• you have a reliable airlock system (airlocked crocks, airlocked mason jars, or baile-top [fido-style] mason jars) and submersion method
  • you tend to ferment with other protective ingredients (garlic, onion, herbs, spices)

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Ingredient Quality

Different vegetables — and even the same vegetables across different farms or harvests — contain different salt/water/sugar balances.  Celery, for example, typically has a high salt content.  I’ve worked with both relatively dry, dense and savory and relatively heavy and sweet cabbages.  Technically the same cabbage, but grown and harvested at different times and places.  The carrots I get from one of my farm suppliers taste so juicy, crunchy and sweet, it almost feels like I’m eating a fruit or a piece of candy.  That difference in going into the ferment creates a noticeable difference in the outcome as well.

Other ingredients have preservative qualities in the ferment, such as garlic, onion, antioxidant/anti-microbial herbs and spices (ginger, rosemary, tannic acids from grape or oak leaves, etc).  These “minor ingredients” help balance the finished flavor while providing additional protection for the ferment throughout its lifecycle (including in storage), potentially allowing more flexibility on salt use.  I’ve found adding such ingredients gives me much more flexibility and control over the finished flavor, quality and longevity of the ferment — so much so that it’s become a core part of the Saueressen Process and our concept of sauerchi.

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Self-brining?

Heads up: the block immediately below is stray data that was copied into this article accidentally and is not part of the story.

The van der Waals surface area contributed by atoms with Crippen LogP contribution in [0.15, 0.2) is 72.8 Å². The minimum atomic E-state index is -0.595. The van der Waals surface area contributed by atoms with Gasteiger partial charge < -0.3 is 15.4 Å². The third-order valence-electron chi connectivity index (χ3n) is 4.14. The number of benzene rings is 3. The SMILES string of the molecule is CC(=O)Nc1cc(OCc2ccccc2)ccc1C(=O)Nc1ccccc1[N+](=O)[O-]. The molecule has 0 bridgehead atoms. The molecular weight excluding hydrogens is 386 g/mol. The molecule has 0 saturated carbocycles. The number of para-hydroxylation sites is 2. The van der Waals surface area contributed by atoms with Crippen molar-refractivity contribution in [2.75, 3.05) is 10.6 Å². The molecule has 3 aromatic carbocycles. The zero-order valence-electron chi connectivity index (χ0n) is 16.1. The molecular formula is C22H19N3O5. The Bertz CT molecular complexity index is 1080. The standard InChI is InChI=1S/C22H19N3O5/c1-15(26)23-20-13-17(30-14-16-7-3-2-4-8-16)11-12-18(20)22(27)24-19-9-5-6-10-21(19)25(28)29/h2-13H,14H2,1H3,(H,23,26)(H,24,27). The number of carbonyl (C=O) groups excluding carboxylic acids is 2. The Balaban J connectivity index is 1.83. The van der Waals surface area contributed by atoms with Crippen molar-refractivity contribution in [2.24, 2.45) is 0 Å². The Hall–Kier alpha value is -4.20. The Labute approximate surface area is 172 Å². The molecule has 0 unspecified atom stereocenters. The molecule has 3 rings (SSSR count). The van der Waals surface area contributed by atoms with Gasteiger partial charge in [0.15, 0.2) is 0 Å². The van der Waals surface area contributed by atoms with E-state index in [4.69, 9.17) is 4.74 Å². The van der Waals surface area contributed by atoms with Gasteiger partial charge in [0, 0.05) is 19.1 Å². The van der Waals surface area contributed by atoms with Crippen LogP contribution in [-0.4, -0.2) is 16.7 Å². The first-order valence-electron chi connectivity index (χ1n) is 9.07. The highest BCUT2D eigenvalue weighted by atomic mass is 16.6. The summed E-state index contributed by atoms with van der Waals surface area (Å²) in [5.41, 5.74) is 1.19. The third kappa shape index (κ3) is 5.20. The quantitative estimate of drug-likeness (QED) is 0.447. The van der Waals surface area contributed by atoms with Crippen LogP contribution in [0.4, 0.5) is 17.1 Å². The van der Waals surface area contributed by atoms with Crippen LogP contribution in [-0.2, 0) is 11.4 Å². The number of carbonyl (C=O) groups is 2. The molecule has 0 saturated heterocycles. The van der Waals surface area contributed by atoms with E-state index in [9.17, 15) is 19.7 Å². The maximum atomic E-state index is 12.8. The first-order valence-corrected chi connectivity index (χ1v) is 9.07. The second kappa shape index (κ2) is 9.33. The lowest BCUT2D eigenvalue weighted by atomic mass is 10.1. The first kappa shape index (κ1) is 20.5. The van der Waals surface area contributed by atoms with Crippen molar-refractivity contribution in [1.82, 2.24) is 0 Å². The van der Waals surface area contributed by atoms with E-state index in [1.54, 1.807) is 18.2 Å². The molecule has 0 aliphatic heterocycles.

Use enough salt to extract juice from shredded vegetables.  NOTE:  The more finely shredded the vegetable, the less salt needed to create the self-brine.  If the shredding is too coarse, you run the risk of oversalting to create the brine!  If you drain off some of the excess brine, it will leave the remaining vegetables much less salty.  Adding ingredients, such as an unsalted pesto, will also further reduce the salt content (which can rescue base ingredients that you accidentally oversalted).  You may also rinse over-salted vegetables, in a pinch.

Remember Osmosis

The perfect amount of salt will initially taste like too much salt, until it diffuses equally throughout the liquids and solids of the ferment over the course of about a week.  The same principle applies when adding salt to soup or sourdough bread, so if you’re used to seasoning soup, you should have an idea of what to expect when salting vegetables for a ferment.

Salt The Top for Security

A ferment will always most likely (and often does) become contaminated along its edges — especially the top.  Sprinkle additional salt over the top of the packed ferment to give the top of the brine or other surface more protection during the vulnerable, early stages of the ferment.  The salt will diffuse throughout the rest of the ferment over time.  Only take this opportunity if the ferment still needs additional salt!